Political Science Department cordially invites you to POLITALK SPECIAL LECTURE: The Struggle for Palestinian Rights at the United Nations
How did the international community come to recognize the Palestinian right to independent statehood as an indispensable element of a just peace in the Middle East? How did the United Nations try to reconcile this right to the existing norm of Israeli sovereignty? What is the relationship between Palestinian peace initiatives and Israeli military operations? Dr. Colter Louwerse’s lecture addresses the Palestine Question’s critical international dimension: Analyzing the Palestine Liberation Organization’s mobilization of global opinion behind the now hegemonic ‘two-state’ settlement, it sheds critical light on both the prospects and obstacles for global efforts to terminate Israel’s protracted occupation and to realize Palestinian rights.
Colter Louwerse is a PhD researcher focusing on the politics of Palestine and the Middle East. A graduate of the University of Exeter’s European Centre for Palestine Studies and the Institute for Arab and Islamic Studies in the United Kingdom, he was awarded a Master of Arts degree in Middle East and Islamic Studies at Exeter in 2018, and in 2022 was awarded a doctorate in Palestine Studies. His PhD dissertation, The Struggle for Palestinian Rights: The Palestinian Campaign for Self-Determination and Statehood at the United Nations, 1967-1989, shed new evidentiary light on the relationship between Palestinian popular struggle, diplomacy, and development of UN proposals for ‘resolving’ the Israeli-Palestinian conflict under international auspices. He is also an alumnus of the University of the Fraser Valley (UFV), where he first obtained his deep passion for critical study of Middle Eastern history, politics and international relations while completing his Bachelor of Arts degree with a major in Political Science (2013-2017).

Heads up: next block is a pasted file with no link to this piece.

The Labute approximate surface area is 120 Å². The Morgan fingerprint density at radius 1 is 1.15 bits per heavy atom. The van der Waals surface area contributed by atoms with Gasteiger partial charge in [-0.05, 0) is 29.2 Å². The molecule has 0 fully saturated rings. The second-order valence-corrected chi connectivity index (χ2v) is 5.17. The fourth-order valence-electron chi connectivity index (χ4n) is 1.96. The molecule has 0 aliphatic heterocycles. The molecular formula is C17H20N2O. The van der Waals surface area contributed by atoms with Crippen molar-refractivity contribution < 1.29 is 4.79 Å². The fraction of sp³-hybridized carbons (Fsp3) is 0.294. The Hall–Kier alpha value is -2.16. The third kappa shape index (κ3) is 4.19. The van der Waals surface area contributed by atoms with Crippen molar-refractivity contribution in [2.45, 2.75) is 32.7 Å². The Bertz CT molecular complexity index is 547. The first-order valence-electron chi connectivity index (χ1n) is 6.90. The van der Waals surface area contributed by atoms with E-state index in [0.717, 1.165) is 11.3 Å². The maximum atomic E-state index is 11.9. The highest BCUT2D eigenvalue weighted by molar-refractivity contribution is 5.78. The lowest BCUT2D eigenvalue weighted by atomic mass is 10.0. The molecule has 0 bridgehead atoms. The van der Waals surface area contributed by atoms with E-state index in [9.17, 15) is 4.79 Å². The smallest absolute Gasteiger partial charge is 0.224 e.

Louwerse’s trips to Israel, Palestine and Jordan have connected him with Palestinian and Israeli academics, civil society groups and human rights organizations. His research has brought him into contact with Palestinian activists and Western officials which have played key roles in advocating and negotiating Palestine rights. His ongoing research and publications address the history and politics of Canadian, American, and British foreign policy in the Middle East, Palestinian nationalism on the global stage, the role of the United Nations in negotiating self-determination, sovereignty and human rights claims in the context of the Palestine Question, and the interrelationship between asymmetrical warfare, political violence and conflict resolution in Israel/Palestine and the broader Middle East region. He currently lives in Chilliwack, B.C., with his wife.